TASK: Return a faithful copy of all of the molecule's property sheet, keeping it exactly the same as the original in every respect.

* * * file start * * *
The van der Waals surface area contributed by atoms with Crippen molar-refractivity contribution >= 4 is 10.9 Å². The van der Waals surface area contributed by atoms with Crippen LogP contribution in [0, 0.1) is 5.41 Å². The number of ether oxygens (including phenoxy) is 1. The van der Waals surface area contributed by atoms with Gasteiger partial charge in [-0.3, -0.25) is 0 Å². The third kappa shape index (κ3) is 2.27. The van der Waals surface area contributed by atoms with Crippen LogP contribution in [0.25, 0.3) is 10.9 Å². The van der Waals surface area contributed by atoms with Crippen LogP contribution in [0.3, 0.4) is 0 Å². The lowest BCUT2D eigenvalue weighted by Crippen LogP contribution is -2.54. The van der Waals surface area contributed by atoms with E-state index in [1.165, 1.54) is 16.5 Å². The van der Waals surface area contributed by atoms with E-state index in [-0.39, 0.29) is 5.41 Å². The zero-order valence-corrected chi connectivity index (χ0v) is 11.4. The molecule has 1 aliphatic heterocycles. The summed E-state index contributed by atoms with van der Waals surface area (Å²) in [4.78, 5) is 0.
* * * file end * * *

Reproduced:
The van der Waals surface area contributed by atoms with Crippen molar-refractivity contribution >= 4 is 10.9 Å². The van der Waals surface area contributed by atoms with Crippen LogP contribution in [0, 0.1) is 5.41 Å². The number of ether oxygens (including phenoxy) is 1. The van der Waals surface area contributed by atoms with Gasteiger partial charge in [-0.3, -0.25) is 0 Å². The third kappa shape index (κ3) is 2.27. The van der Waals surface area contributed by atoms with Crippen LogP contribution in [0.25, 0.3) is 10.9 Å². The van der Waals surface area contributed by atoms with Crippen LogP contribution in [0.3, 0.4) is 0 Å². The lowest BCUT2D eigenvalue weighted by Crippen LogP contribution is -2.54. The van der Waals surface area contributed by atoms with E-state index in [1.165, 1.54) is 16.5 Å². The van der Waals surface area contributed by atoms with E-state index in [-0.39, 0.29) is 5.41 Å². The zero-order valence-corrected chi connectivity index (χ0v) is 11.4. The molecule has 1 aliphatic heterocycles. The summed E-state index contributed by atoms with van der Waals surface area (Å²) in [4.78, 5) is 0.